Recently in Cairo for the Cairo International Film Festival (CIFF), Lawrence Bender was no stranger to Arab audiences, who, like viewers everywhere, loved his hit movies, Reservoir Dogs, Inglorious Bastards, Kill Bill and Pulp Fiction. And these are just a handful of his many box office successes. Bender was at the CIFF to give a master class and to receive a Lifetime Achievement Award for his long and prestigious career in the film industry. He was welcomed to Cairo by his good friend, eniGma’s Founder and CEO Yasmine Shihata. In his less than 48 hours, Bender somehow managed to go from the Egyptian Museum to the red carpet and to have a sit down with Yasmine at the Marriott where they had a lovely chit chat. Here are some exclusive excerpts of their Cairo chat.
Let’s start by telling us how you went from earning a civil engineering degree to a successful career in the entertainment industry?
I went to school to be a civil engineer because I was good in math and science but later I started to think that this was not what I wanted to do in life. At the time, I happened to be dating a woman who was a dancer and we used to go out dancing. One day she told me that they needed guy dancers and that I should join the dance department. I think that was the first time in my life that I found something I just loved. You know when you’re in love for the first time? That’s how I felt performing at the School of African Dance. Then this ballet company in Maine saw me, and they asked me to join their company. So, I decided that when I would graduate, I would become a dancer. And that’s what I did, I moved to New York and I became a dancer.
To make a long story short, then I was injured. After a certain point, it became clear that my dream was over and that was just a terrible feeling. I then joined a friend of mine who went to acting classes. I found myself in an acting class with Mickey Rourke, Jessica Lange, Marla Thomas, Christopher Reed, all these amazing people! I found myself again, with a new passion! So, I moved to LA to become an actor; but after a long time of struggling and borrowing quarters from friends to put money in the tank for my gas, I realised it was not going to happen.
So, I started working on movie sets and I just loved that. So that’s how it went: following a dream, not happening, being distraught, then finding a new dream, not happening, being distraught and following another dream. After a few years of working on movie sets, I said to myself that I want to be that person, namely the producer. As soon as I made that decision everything started happening for me. In retrospect, I realise that producing is using both sides of your brain, the side that’s emotional, creative and magical; and the other side, the practical things, the problem solving, financial issues, the things that make everything work. You must be able to use both sides of your brain to be a producer. Without knowing that, I was developing that way all along. Civil engineering is all about problem-solving, while acting is all about creating a character. Without knowing it, all my experiences built the structure for me to become a producer.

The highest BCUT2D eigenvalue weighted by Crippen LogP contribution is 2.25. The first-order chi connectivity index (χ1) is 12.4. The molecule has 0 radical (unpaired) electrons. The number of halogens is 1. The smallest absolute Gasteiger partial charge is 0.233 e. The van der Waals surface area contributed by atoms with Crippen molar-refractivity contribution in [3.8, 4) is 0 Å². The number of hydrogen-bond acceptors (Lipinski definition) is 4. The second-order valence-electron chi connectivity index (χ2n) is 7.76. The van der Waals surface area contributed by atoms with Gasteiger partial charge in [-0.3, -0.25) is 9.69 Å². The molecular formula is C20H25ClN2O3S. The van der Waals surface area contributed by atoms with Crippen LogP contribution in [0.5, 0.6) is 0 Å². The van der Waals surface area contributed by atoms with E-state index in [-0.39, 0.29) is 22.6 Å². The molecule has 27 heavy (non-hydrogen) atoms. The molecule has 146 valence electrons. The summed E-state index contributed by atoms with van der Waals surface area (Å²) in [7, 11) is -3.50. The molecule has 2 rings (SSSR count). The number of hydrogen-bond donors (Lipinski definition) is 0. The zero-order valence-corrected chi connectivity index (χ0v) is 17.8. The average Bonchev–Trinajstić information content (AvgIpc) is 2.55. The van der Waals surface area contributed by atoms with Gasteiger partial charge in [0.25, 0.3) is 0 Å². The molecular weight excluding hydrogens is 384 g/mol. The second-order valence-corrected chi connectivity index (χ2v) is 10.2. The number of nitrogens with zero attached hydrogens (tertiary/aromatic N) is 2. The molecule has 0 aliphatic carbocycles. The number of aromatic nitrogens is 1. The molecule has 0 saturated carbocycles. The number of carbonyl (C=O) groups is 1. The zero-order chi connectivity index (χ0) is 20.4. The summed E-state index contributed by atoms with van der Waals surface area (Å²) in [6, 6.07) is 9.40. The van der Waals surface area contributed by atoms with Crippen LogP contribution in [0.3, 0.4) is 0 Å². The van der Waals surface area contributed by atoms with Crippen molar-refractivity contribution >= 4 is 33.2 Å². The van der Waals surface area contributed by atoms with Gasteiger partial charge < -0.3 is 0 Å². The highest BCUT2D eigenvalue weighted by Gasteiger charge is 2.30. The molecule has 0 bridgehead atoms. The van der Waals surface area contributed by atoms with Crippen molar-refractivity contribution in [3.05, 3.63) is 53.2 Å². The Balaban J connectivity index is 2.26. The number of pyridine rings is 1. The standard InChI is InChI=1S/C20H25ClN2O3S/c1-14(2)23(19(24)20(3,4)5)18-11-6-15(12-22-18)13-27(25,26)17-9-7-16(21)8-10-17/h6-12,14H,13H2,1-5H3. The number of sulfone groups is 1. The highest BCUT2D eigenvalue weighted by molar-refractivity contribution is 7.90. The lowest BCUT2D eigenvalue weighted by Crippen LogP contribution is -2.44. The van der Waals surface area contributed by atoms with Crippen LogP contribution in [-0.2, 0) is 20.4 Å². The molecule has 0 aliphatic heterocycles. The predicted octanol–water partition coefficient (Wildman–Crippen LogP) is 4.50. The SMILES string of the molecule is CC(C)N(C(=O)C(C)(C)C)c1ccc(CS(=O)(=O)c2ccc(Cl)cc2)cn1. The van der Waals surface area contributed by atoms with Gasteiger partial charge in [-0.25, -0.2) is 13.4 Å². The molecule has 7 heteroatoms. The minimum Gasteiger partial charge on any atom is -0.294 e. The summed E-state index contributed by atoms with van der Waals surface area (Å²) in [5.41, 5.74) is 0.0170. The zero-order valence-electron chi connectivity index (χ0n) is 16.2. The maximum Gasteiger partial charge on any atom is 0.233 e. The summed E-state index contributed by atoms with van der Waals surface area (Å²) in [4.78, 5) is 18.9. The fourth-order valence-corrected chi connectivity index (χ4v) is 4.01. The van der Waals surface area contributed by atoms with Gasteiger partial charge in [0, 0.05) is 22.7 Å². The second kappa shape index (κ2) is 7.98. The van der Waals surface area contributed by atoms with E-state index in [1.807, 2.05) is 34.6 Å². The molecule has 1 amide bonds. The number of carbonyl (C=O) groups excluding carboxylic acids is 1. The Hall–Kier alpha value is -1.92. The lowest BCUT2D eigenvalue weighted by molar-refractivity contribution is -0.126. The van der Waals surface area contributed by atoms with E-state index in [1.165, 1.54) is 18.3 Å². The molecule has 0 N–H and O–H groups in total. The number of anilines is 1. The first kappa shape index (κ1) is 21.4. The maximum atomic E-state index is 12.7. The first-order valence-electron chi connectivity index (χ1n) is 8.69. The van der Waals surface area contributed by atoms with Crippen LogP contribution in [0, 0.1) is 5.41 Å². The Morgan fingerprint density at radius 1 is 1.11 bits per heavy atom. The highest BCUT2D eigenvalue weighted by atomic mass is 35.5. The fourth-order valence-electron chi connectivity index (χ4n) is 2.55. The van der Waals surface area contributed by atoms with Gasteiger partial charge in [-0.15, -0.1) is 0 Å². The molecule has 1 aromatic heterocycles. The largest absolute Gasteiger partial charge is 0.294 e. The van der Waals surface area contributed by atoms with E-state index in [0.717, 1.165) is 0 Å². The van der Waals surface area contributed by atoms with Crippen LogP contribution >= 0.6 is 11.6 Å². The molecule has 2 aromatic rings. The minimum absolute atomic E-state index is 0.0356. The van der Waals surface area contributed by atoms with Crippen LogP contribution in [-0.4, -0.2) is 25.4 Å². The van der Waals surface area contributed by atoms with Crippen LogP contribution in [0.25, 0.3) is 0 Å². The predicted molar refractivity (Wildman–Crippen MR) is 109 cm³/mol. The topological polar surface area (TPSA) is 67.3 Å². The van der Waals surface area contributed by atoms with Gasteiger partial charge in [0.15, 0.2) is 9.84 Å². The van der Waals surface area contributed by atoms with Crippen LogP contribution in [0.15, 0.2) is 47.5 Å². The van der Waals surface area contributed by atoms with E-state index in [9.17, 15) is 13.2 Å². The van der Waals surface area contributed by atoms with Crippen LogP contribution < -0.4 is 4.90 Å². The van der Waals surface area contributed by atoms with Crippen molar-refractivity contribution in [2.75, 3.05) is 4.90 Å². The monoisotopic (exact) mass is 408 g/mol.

Does being an actor help you relate to the actors that you work with?
I love acting. I didn’t make it as an actor but I love the process of acting. I love watching actors go through what they do and I feel like I understand it. It’s not my job as a producer to work with the actors but I understand their needs and I understand how to help them in the movie. Actors need a safe place. After all, the movie is your actors out there on the screen.
With Hollywood being such a competitive industry, did you find it as hard as people make it seem? What do you think differentiated you? Was it looks, brains or just being there at the right time?
It is definitely tough but I think it was a mix of all those things. When I decided to be a producer, I ended up producing some movies that my friend Boaz Yakin directed. Boaz introduced me to a guy named Scott Spiegel, who had co-written a script for a movie called Evil Dead 2, which was directed by Sam Raimi. We made a little horror movie called Intruder, which Scott wrote and directed and I produced. Sam was in it, Bruce Campbell was in it and all those cool people. That is where I got my chops, producing on the fly and learning everything. It’s where I learnt how to do it by doing it and it worked out really well.
Scott introduced me to Quentin Tarantino, who was very frustrated at the time. He had written a lot of scripts but nothing was really happening yet and we really connected. It was fortuitous for the both of us because he was not getting anywhere and I was really struggling. Somehow the two of us together, one plus one equalled more than two! That was what got the ball rolling. We put together Reservoir Dogs. Then Quentin’s buddy, Roger Avery wrote Killing Zoey, which Quentin and I executively produced. I then called Boaz and said I’m producing a movie and I know you want to direct. That ended up being a movie called Fresh which I ended up producing and he directed it. It was all these little groups of people; we started expanding together.
With all these movies with Quentin Tarantino becoming so successful, that must have been such a journey for the two of you.
It really was. It was obviously a huge journey. At the end of the day, we both believe in the work of making a movie. It was our profession and we took it seriously. In a sense, all that changed was that we had more knowledge. We became professionals. We both brought the same energy, the same desire to make something original, different and interesting and we just kept going.
The movies got so much attention. How was that for you after all the struggles?